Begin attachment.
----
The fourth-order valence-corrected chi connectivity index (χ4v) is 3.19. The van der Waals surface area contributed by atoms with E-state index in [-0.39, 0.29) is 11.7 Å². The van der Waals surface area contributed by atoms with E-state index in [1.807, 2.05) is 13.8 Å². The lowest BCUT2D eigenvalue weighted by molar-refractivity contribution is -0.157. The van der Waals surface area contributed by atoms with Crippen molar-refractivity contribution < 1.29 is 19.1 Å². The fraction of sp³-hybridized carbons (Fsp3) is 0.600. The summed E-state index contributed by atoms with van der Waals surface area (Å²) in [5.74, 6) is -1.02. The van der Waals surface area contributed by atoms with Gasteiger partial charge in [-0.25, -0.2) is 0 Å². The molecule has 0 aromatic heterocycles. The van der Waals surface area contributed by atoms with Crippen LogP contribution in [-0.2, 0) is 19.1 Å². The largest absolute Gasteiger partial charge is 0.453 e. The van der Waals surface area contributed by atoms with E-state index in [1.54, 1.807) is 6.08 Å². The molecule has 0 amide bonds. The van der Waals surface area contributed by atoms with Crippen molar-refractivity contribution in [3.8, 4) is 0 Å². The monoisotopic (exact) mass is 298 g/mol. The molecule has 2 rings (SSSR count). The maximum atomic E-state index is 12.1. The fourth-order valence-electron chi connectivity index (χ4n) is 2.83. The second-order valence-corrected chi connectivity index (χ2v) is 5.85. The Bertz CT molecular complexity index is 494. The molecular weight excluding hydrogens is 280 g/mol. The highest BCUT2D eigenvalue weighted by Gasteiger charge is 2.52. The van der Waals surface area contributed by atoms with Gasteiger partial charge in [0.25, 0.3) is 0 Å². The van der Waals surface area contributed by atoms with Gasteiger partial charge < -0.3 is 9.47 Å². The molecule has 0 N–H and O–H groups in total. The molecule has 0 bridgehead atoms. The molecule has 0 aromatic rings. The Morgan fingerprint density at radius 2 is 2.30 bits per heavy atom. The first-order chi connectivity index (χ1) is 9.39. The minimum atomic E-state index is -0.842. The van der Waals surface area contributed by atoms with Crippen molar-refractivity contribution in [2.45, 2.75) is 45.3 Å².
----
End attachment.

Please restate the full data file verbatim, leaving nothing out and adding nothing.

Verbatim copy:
The fourth-order valence-corrected chi connectivity index (χ4v) is 3.19. The van der Waals surface area contributed by atoms with E-state index in [-0.39, 0.29) is 11.7 Å². The van der Waals surface area contributed by atoms with E-state index in [1.807, 2.05) is 13.8 Å². The lowest BCUT2D eigenvalue weighted by molar-refractivity contribution is -0.157. The van der Waals surface area contributed by atoms with Crippen molar-refractivity contribution < 1.29 is 19.1 Å². The fraction of sp³-hybridized carbons (Fsp3) is 0.600. The summed E-state index contributed by atoms with van der Waals surface area (Å²) in [5.74, 6) is -1.02. The van der Waals surface area contributed by atoms with Gasteiger partial charge in [-0.25, -0.2) is 0 Å². The molecule has 0 aromatic heterocycles. The van der Waals surface area contributed by atoms with Crippen LogP contribution in [-0.2, 0) is 19.1 Å². The largest absolute Gasteiger partial charge is 0.453 e. The van der Waals surface area contributed by atoms with E-state index in [1.54, 1.807) is 6.08 Å². The molecule has 0 amide bonds. The van der Waals surface area contributed by atoms with Crippen molar-refractivity contribution in [3.8, 4) is 0 Å². The monoisotopic (exact) mass is 298 g/mol. The molecule has 2 rings (SSSR count). The maximum atomic E-state index is 12.1. The fourth-order valence-electron chi connectivity index (χ4n) is 2.83. The second-order valence-corrected chi connectivity index (χ2v) is 5.85. The Bertz CT molecular complexity index is 494. The molecular weight excluding hydrogens is 280 g/mol. The highest BCUT2D eigenvalue weighted by Gasteiger charge is 2.52. The van der Waals surface area contributed by atoms with Gasteiger partial charge in [0.25, 0.3) is 0 Å². The van der Waals surface area contributed by atoms with Gasteiger partial charge < -0.3 is 9.47 Å². The molecule has 0 N–H and O–H groups in total. The molecule has 0 bridgehead atoms. The molecule has 0 aromatic rings. The Morgan fingerprint density at radius 2 is 2.30 bits per heavy atom. The first-order chi connectivity index (χ1) is 9.39. The minimum atomic E-state index is -0.842. The van der Waals surface area contributed by atoms with Crippen molar-refractivity contribution in [2.45, 2.75) is 45.3 Å².